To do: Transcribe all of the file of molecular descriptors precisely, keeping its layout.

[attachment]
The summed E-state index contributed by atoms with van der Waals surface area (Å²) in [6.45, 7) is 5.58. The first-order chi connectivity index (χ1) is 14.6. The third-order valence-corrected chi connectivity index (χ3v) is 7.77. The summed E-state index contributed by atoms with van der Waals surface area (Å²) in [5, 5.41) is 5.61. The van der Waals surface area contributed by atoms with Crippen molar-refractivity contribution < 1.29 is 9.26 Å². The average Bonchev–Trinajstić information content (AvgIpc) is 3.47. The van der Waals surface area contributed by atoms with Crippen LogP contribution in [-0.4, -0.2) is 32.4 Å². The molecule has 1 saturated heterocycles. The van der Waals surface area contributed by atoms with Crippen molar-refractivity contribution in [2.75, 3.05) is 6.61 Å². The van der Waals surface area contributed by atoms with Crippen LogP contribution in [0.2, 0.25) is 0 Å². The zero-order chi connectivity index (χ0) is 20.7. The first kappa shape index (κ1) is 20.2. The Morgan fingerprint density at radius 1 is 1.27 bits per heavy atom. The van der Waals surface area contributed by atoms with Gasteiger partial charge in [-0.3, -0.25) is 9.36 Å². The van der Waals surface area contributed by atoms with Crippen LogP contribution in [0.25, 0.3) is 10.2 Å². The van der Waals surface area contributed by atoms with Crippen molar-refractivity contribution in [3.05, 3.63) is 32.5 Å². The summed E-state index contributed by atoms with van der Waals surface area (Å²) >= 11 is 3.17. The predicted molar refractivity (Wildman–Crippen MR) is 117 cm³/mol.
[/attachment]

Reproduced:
The summed E-state index contributed by atoms with van der Waals surface area (Å²) in [6.45, 7) is 5.58. The first-order chi connectivity index (χ1) is 14.6. The third-order valence-corrected chi connectivity index (χ3v) is 7.77. The summed E-state index contributed by atoms with van der Waals surface area (Å²) in [5, 5.41) is 5.61. The van der Waals surface area contributed by atoms with Crippen molar-refractivity contribution < 1.29 is 9.26 Å². The average Bonchev–Trinajstić information content (AvgIpc) is 3.47. The van der Waals surface area contributed by atoms with Crippen LogP contribution in [-0.4, -0.2) is 32.4 Å². The molecule has 1 saturated heterocycles. The van der Waals surface area contributed by atoms with Crippen molar-refractivity contribution in [2.75, 3.05) is 6.61 Å². The van der Waals surface area contributed by atoms with Crippen LogP contribution in [0.2, 0.25) is 0 Å². The zero-order chi connectivity index (χ0) is 20.7. The first kappa shape index (κ1) is 20.2. The Morgan fingerprint density at radius 1 is 1.27 bits per heavy atom. The van der Waals surface area contributed by atoms with Gasteiger partial charge in [-0.3, -0.25) is 9.36 Å². The van der Waals surface area contributed by atoms with Crippen LogP contribution in [0.25, 0.3) is 10.2 Å². The van der Waals surface area contributed by atoms with Crippen molar-refractivity contribution in [3.05, 3.63) is 32.5 Å². The summed E-state index contributed by atoms with van der Waals surface area (Å²) >= 11 is 3.17. The predicted molar refractivity (Wildman–Crippen MR) is 117 cm³/mol.